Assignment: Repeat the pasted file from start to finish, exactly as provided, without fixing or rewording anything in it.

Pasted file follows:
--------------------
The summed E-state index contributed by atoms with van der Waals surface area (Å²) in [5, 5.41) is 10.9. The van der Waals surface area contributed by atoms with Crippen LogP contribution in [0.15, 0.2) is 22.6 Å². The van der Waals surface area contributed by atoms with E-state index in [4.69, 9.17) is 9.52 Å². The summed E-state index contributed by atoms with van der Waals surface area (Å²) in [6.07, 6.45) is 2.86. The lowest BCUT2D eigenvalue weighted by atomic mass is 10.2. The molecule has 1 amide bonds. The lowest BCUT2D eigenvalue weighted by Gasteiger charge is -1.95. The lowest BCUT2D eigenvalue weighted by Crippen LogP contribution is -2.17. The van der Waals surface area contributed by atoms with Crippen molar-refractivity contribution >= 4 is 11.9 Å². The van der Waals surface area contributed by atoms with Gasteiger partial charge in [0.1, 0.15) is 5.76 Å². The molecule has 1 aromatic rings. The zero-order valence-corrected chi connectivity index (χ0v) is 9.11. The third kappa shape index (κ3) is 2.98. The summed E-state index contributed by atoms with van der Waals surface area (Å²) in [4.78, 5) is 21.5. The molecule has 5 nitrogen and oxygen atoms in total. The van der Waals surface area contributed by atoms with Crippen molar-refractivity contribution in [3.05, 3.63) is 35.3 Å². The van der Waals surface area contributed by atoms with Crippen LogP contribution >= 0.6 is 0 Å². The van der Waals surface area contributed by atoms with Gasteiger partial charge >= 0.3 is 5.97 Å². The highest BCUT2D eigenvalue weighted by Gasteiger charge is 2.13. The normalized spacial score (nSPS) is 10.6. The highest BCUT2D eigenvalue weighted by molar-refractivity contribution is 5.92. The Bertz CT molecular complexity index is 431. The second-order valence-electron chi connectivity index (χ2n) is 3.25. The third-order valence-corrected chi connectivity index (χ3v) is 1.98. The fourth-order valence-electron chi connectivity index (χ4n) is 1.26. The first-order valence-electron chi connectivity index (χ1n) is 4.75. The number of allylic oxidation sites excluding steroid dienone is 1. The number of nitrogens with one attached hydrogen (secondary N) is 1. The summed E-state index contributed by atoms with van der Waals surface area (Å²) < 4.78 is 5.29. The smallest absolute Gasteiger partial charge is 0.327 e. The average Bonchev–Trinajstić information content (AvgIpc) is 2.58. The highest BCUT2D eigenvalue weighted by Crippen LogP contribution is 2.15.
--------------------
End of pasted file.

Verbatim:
The summed E-state index contributed by atoms with van der Waals surface area (Å²) in [5, 5.41) is 10.9. The van der Waals surface area contributed by atoms with Crippen LogP contribution in [0.15, 0.2) is 22.6 Å². The van der Waals surface area contributed by atoms with E-state index in [4.69, 9.17) is 9.52 Å². The summed E-state index contributed by atoms with van der Waals surface area (Å²) in [6.07, 6.45) is 2.86. The lowest BCUT2D eigenvalue weighted by atomic mass is 10.2. The molecule has 1 amide bonds. The lowest BCUT2D eigenvalue weighted by Gasteiger charge is -1.95. The lowest BCUT2D eigenvalue weighted by Crippen LogP contribution is -2.17. The van der Waals surface area contributed by atoms with Crippen molar-refractivity contribution >= 4 is 11.9 Å². The van der Waals surface area contributed by atoms with Gasteiger partial charge in [0.1, 0.15) is 5.76 Å². The molecule has 1 aromatic rings. The zero-order valence-corrected chi connectivity index (χ0v) is 9.11. The third kappa shape index (κ3) is 2.98. The summed E-state index contributed by atoms with van der Waals surface area (Å²) in [4.78, 5) is 21.5. The molecule has 5 nitrogen and oxygen atoms in total. The van der Waals surface area contributed by atoms with Crippen molar-refractivity contribution in [3.05, 3.63) is 35.3 Å². The van der Waals surface area contributed by atoms with Crippen LogP contribution >= 0.6 is 0 Å². The van der Waals surface area contributed by atoms with Gasteiger partial charge >= 0.3 is 5.97 Å². The highest BCUT2D eigenvalue weighted by Gasteiger charge is 2.13. The normalized spacial score (nSPS) is 10.6. The highest BCUT2D eigenvalue weighted by molar-refractivity contribution is 5.92. The Bertz CT molecular complexity index is 431. The second-order valence-electron chi connectivity index (χ2n) is 3.25. The third-order valence-corrected chi connectivity index (χ3v) is 1.98. The fourth-order valence-electron chi connectivity index (χ4n) is 1.26. The first-order valence-electron chi connectivity index (χ1n) is 4.75. The number of allylic oxidation sites excluding steroid dienone is 1. The number of nitrogens with one attached hydrogen (secondary N) is 1. The summed E-state index contributed by atoms with van der Waals surface area (Å²) < 4.78 is 5.29. The smallest absolute Gasteiger partial charge is 0.327 e. The average Bonchev–Trinajstić information content (AvgIpc) is 2.58. The highest BCUT2D eigenvalue weighted by Crippen LogP contribution is 2.15.